What’s in store for the future?
That’s a question many of us ask, and the coming holidays and end of year are full of articles looking to predict what’s next.
In eight short (or perhaps long) months, we have seen significant change in the US and the world. Words and phrases like “unprecedented”, “updated” and “new normal” are now commonplace (we’ll avoid them here). What we do know, is to expect and plan for the unexpected, now more than ever. Retailers and brands have had to pivot quickly to continue their business processes.
Here is our take on the growing list of “2021 predictions”:
1. Supply chains will be more ready
Back in March, as the global reality of the COVID-19 pandemic set in, consumers reacted perhaps predictably: Realizing they may be sequestered for long periods (or faced with employment realities that could reduce their income), they began to stock up. Paper products – toilet paper, paper towels, tissues, diapers – were in the headlines along with cleaners, sanitizers, and thermometers as well as games, electronics and other things to stay occupied. A supply chain built on ‘just in time’ replenishment was not prepared for a demand surge within a short period of time.
However, in anticipation of the coming winter months, supply chains (and retailers) have been preparing ahead of time by stocking up. This also has led to some re-evaluating of how supply chains can operate to be not just more efficient, but also how to adapt more quickly as well. Utilizing larger storage areas and sourcing items locally (rather than globally) where possible, are two examples. This works very well with non-perishable or shelf-stable items and so the retailers and their distributors that can handle larger quantities and buy in advance will be more ready.
2. Retail outlets will be more flexible
Beyond panic buying, retail outlets had more to contend with, including new rules and regulations around social distancing, mask policies, barrier shields and store capacity limits. For a business sector built around efficiency and consistency, it forced many to think differently and act quickly, especially in CPG. In the early months, these essential businesses were beneficiaries of the early stocking behavior; Supermarket News noted a 10% annual increase in Center Store sales, driven by this early push.
The pandemic also has given permission for CPG retailers to evaluate and experiment with the existing concept of a grocery store. Many began or expanded their BOPIS/Click & Collect options, others signed on with Instacart for home delivery, and some created “dark stores” which allowed micro-fulfillment capabilities to pick items for delivery without impacting store traffic. Walmart announced a complete re-configuring of some stores to reflect the ways people will shop in the future. All told, the physical store will continue to thrive as a major outlet for consumer shopping. However…
3. eCommerce will continue to gain ground
It is now the norm, rather than the exception, for brands and retailers to have an eCommerce presence. In the past, being on the web for branding and browsing might suffice; today without that “add to cart” button, brands and retailers both lose out.
With many shoppers required to stay home (or wanting to avoid crowded areas), eCommerce exploded in 2020. Amazon charted incredible growth, grocery retailers beefed up their online capabilities to support delivery or click & collect, and many third parties filled in to execute the “final mile”. US holiday sales are predicted to grow by more than 35% according to eMarketer, to offset reductions in store. All told, eCommerce may grow as much as 18% in 2020, on top of a 15% gain in 2019.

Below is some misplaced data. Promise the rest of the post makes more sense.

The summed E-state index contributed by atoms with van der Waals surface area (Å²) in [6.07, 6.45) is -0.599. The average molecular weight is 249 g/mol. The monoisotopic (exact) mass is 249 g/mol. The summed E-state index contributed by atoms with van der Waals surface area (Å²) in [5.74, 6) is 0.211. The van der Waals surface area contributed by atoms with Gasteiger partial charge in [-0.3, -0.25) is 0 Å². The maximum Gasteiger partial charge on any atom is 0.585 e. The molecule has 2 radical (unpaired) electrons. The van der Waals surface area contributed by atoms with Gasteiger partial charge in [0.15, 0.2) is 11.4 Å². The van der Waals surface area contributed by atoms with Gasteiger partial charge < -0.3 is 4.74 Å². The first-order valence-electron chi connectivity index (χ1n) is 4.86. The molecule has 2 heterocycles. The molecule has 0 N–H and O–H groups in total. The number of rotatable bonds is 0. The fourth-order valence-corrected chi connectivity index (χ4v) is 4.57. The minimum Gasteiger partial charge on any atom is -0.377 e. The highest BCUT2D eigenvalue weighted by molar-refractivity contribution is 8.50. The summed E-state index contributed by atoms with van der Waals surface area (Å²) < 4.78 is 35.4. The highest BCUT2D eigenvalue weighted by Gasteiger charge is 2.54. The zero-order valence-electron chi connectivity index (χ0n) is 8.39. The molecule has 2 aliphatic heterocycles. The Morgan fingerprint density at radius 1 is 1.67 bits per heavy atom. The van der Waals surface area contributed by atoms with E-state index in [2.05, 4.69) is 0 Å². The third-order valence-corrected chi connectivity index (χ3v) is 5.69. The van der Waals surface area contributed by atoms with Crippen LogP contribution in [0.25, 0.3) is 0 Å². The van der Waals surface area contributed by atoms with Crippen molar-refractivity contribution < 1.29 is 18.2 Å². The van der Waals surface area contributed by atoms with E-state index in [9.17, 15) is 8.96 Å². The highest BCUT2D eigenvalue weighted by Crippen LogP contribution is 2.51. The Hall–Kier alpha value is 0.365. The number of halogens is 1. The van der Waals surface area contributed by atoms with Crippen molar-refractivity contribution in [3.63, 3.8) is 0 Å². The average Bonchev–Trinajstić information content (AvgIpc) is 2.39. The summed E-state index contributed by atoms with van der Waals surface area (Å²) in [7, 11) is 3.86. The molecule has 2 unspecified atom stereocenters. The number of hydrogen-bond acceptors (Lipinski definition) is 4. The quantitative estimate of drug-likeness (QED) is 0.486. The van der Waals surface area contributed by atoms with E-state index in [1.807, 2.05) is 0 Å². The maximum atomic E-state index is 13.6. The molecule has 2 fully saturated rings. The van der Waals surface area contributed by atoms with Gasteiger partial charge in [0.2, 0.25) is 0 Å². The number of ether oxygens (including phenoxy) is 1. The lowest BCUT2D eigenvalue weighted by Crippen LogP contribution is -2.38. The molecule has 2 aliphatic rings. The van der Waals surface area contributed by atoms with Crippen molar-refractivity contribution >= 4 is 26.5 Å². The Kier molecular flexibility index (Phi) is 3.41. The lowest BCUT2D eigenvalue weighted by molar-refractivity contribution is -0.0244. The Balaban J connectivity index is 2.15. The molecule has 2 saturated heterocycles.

This aligns with Syndigo’s own research that highlighted how suppliers and retailers both recognize the growing importance of digital commerce, with 74% trying to recreate in-store shopping experiences online. A separate analysis of online shopper data showed as much as 400% increases in visitors engaging with Enhanced Content during 2020.
As eCommerce continues to grow, the “last mile” connection will be an interesting one. Perhaps 2021 will be the year of the drone… or the delivery bot.
4. Consumers will spend… if they can
The pandemic has brought many issues to light in the US – supply chain challenges, business sustainability and agreement on appropriate levels of sequestering. One human issue in the US One human issue in the US is the differing capability of consumers to continue their ways of life in the current environment. Forrester’s Predictions 2021: Consumer sees consumers being divided between fear and desire – for those with means, there is pent up demand, but those who have been financially or physically impacted will be much more hesitant to spend.
Nielsen’s recent holiday spending report echoed this forecast, identifying five shopper types, ranging from the “constrained and restricted” to the “insulated and free”. While the report sets out the differences in terms of holiday purchasing, it will also likely be a recipe for reaching shoppers into 2021. For example, some shoppers may not have the capability to physically visit multiple stores but will be looking to spend. Others may be less constrained but have fewer means. Considering these different buying groups can help to inform a more targeted online (and in store) sales strategy, as these behaviors will likely exist as long as the pandemic lasts – and perhaps beyond.
Overall, 2021 should bring some regularity in shopper behavior, if not consistency or ‘normalcy’. Many have grown used to the changes in the ability to shop or gather publicly. And no matter when the pandemic finally subsides, brands and retailers have seen how to alter their capabilities in order to sell to shoppers.